1. Confidence in our ability to think, confidence in our ability to cope with the basic challenges of life and
2. Confidence in our right to be successful and happy, the feeling of being worthy, deserving, entitled to assert our needs and wants, achieve our values, and enjoy the fruits of our efforts.
For purposes of reflection, here are a few of my insights, or let’s say formative hypotheses from immersive engagements with professionals in Indian work contexts, that have sprung up from self-esteem confines.
1. Gender has a role, but it is a social bias more than a personal bias to begin with – and it’s effect at the workplace is likely to be in a continued state of flux. I have in the recent past seen two kinds of effects with regard to self-esteem among women coachees. The first one is the more difficult to address via coaching in the workplace. Due to social gender stereotyping, as in a barrage of media through rite, ritual and unquestioned convention, women tend to develop low self-acceptance. In fallacious extension of physical might of the male, they surrender even psychologically to the will of the male. They try to overcompensate with a striving to self-correct as if, their concept of self will be decided on norms set by the male. This leads to approval seeking at the workplace too decades after receiving gender discriminating signals, when in fact, mastery over an instrumental skill may be more important. Self-esteem eludes them for not being able to accept one’s imperfections without hating oneself. The other ‘syndrome’ at work is about women with self-esteem developing an uncritical socialisation style of the more dominant male gender. This includes an unassailable forthrightness to the point of being curt and at times appearing exploitative for lack of empathy with others. Even after women become aware of the roots of their behavior, coping with their realities has often been a struggle to stay the distance, due to long years of operant conditioning.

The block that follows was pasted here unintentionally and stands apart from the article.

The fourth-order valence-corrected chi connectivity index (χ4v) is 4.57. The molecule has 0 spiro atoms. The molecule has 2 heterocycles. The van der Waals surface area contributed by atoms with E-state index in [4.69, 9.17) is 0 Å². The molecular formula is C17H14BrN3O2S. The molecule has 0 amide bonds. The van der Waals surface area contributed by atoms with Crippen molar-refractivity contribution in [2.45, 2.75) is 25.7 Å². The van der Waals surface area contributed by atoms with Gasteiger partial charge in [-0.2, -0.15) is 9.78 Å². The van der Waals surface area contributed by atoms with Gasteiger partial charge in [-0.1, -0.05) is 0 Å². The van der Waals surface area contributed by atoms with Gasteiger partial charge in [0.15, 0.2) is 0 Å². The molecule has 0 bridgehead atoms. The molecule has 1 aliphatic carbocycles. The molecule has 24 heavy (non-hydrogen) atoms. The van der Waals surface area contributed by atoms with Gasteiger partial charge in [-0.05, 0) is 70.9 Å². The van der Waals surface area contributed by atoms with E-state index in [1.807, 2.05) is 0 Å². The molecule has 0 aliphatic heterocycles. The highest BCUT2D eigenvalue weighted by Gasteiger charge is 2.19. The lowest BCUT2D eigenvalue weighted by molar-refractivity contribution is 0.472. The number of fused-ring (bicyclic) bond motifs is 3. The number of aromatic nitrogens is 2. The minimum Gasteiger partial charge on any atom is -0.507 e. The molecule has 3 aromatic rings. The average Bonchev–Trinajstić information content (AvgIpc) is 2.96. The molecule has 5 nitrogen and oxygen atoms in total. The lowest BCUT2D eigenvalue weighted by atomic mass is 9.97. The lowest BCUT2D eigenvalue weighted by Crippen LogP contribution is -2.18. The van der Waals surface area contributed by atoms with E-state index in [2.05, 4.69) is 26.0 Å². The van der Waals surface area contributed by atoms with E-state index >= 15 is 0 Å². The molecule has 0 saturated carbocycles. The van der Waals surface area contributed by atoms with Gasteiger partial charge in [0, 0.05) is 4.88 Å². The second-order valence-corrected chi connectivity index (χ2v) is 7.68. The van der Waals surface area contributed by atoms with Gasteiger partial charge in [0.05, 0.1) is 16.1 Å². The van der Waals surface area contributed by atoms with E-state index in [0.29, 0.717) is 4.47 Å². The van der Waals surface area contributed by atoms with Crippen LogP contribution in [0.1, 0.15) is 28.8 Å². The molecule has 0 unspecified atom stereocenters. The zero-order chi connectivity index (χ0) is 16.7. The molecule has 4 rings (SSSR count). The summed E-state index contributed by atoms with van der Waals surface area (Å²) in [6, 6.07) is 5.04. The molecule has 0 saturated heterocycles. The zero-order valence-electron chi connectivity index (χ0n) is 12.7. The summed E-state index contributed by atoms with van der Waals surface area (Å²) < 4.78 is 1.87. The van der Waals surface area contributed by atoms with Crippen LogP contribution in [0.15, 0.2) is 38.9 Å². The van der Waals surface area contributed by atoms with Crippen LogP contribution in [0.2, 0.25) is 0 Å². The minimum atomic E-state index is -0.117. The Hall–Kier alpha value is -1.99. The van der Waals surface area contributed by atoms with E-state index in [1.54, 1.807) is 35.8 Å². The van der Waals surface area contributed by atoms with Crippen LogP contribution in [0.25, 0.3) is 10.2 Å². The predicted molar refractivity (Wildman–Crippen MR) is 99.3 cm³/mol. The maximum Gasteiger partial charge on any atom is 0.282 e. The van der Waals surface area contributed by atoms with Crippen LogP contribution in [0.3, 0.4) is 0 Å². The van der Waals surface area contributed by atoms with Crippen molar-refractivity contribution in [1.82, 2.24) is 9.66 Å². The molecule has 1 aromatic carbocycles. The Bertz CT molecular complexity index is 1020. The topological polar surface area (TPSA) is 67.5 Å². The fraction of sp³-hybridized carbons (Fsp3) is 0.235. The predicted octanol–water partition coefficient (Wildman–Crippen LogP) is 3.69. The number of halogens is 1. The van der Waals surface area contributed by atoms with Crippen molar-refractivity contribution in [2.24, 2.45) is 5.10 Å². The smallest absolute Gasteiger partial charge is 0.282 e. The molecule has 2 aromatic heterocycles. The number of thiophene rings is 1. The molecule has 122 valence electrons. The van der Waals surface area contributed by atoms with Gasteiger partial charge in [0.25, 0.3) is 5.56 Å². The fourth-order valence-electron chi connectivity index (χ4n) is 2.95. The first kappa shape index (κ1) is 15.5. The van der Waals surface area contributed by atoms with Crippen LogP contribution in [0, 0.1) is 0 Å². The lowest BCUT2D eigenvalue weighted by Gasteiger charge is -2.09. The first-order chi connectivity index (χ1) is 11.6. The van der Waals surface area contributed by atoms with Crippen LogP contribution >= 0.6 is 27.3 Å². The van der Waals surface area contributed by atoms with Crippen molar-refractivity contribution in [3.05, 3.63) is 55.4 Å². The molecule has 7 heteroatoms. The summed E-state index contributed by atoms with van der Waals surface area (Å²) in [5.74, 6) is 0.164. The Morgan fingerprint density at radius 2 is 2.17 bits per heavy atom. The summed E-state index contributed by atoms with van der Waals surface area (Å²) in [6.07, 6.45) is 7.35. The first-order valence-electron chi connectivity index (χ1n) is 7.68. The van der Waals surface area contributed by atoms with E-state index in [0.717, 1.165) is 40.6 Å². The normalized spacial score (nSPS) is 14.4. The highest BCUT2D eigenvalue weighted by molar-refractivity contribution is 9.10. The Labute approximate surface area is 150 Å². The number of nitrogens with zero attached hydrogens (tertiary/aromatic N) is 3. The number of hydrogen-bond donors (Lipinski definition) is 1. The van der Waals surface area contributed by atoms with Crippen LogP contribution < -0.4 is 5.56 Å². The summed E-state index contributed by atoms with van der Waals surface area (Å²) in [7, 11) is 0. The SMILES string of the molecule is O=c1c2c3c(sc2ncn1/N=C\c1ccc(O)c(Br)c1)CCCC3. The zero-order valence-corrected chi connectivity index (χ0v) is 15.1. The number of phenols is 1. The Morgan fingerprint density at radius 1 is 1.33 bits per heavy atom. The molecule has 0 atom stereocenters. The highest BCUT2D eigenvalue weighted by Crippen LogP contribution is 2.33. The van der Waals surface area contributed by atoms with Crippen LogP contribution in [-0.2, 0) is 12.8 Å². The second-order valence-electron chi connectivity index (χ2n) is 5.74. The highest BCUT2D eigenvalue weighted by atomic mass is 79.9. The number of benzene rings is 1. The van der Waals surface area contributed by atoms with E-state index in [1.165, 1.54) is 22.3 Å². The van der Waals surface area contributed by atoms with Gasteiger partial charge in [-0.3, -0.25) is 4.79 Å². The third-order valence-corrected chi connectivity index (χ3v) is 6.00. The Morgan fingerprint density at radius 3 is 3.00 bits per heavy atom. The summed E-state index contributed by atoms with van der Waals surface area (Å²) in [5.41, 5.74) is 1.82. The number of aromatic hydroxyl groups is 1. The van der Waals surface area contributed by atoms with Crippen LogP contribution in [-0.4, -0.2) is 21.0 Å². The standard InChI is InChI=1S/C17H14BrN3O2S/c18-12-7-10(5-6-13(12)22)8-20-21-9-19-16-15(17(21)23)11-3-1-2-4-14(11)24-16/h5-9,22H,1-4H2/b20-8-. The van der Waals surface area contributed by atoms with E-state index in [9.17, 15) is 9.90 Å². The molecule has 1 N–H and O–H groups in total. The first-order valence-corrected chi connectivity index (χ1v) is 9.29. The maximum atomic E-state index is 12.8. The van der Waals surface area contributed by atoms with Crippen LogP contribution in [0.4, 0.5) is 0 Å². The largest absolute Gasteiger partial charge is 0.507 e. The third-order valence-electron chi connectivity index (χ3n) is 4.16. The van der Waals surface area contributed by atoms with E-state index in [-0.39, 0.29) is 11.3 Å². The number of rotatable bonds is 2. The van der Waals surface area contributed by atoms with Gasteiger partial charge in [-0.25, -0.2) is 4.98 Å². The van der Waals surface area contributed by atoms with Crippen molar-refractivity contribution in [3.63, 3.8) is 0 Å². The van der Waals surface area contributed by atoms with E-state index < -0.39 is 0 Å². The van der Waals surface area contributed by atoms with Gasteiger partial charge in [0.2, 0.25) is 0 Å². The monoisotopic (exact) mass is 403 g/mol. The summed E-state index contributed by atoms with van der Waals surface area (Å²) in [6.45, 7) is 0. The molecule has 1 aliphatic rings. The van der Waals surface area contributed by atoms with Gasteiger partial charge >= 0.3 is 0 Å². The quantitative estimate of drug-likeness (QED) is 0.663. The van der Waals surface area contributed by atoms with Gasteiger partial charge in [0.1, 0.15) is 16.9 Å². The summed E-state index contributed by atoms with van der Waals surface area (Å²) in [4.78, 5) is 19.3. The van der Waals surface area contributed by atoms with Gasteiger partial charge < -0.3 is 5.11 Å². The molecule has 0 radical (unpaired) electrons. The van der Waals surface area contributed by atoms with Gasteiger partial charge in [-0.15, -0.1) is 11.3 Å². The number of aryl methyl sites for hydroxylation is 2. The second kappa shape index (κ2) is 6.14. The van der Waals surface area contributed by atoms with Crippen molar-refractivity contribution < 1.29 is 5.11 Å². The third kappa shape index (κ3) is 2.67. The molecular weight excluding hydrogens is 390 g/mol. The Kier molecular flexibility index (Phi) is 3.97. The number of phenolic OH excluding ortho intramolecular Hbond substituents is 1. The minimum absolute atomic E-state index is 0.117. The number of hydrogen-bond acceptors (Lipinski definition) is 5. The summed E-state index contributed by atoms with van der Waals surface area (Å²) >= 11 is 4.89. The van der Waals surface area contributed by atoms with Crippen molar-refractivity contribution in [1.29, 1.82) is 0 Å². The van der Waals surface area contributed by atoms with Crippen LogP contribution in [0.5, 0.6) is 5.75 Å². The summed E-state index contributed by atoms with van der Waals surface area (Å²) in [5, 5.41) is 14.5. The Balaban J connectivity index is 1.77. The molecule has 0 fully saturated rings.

For women who have self-esteem, that is a dynamic balance between self-acceptance and self-improvement, exerting their interpersonal power in emotionally congruent ways has been easier, especially when organizations structure opportunities suited to their career pursuits. It has been more of an unspoken nightmare otherwise, despite their social facility in implementing task demands in less benign opportunity structures.
2. Social Intelligence has a role – and it’s role in learning about human preferences and effectiveness is enlightening us due to insights from neurosciences and social psychology both. For example, Baron-Cohen has a theory of extreme male and extreme female brains, that speak to laser logic for the male and adroit empathy for the female prototype. In a biological frame, it is known that boys are ten times more likely to develop Asperger’s syndrome and four times more likely to develop autism symptoms than girls. While this may lead to some needless stereotyping, the language of making the journey from shallow feminine to deep feminine and further to shallow masculine and deep masculine is also known (Richard Rohr’s work for example).